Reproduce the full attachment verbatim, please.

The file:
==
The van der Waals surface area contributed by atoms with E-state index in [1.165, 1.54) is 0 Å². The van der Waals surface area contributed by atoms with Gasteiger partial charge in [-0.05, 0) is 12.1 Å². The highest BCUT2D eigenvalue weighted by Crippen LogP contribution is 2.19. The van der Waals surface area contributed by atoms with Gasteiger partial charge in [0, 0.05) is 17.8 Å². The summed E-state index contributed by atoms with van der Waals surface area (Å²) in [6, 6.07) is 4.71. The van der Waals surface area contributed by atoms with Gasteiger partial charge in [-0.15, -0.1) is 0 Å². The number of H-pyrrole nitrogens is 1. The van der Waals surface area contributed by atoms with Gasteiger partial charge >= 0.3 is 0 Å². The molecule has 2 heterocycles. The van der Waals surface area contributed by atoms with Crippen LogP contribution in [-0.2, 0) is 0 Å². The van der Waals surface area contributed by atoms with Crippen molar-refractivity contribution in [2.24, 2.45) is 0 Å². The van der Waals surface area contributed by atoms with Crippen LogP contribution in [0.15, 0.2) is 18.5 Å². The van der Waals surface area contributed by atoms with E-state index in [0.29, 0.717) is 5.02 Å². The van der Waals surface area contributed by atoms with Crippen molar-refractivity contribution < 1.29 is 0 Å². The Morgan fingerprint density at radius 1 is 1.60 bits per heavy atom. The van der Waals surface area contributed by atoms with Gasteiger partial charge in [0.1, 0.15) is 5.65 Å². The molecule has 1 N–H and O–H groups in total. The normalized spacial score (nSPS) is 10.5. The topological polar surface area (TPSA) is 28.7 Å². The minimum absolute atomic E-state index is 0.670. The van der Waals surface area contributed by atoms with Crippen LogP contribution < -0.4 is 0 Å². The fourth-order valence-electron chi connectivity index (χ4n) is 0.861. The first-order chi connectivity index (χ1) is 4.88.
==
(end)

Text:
The van der Waals surface area contributed by atoms with E-state index in [1.165, 1.54) is 0 Å². The van der Waals surface area contributed by atoms with Gasteiger partial charge in [-0.05, 0) is 12.1 Å². The highest BCUT2D eigenvalue weighted by Crippen LogP contribution is 2.19. The van der Waals surface area contributed by atoms with Gasteiger partial charge in [0, 0.05) is 17.8 Å². The summed E-state index contributed by atoms with van der Waals surface area (Å²) in [6, 6.07) is 4.71. The van der Waals surface area contributed by atoms with Gasteiger partial charge in [-0.15, -0.1) is 0 Å². The number of H-pyrrole nitrogens is 1. The van der Waals surface area contributed by atoms with Gasteiger partial charge >= 0.3 is 0 Å². The molecule has 2 heterocycles. The van der Waals surface area contributed by atoms with Crippen LogP contribution in [-0.2, 0) is 0 Å². The van der Waals surface area contributed by atoms with Crippen molar-refractivity contribution in [2.24, 2.45) is 0 Å². The van der Waals surface area contributed by atoms with Crippen LogP contribution in [0.15, 0.2) is 18.5 Å². The van der Waals surface area contributed by atoms with E-state index in [0.29, 0.717) is 5.02 Å². The van der Waals surface area contributed by atoms with Crippen molar-refractivity contribution < 1.29 is 0 Å². The Morgan fingerprint density at radius 1 is 1.60 bits per heavy atom. The van der Waals surface area contributed by atoms with Gasteiger partial charge in [0.1, 0.15) is 5.65 Å². The molecule has 1 N–H and O–H groups in total. The normalized spacial score (nSPS) is 10.5. The topological polar surface area (TPSA) is 28.7 Å². The minimum absolute atomic E-state index is 0.670. The van der Waals surface area contributed by atoms with Crippen LogP contribution < -0.4 is 0 Å². The fourth-order valence-electron chi connectivity index (χ4n) is 0.861. The first-order chi connectivity index (χ1) is 4.88.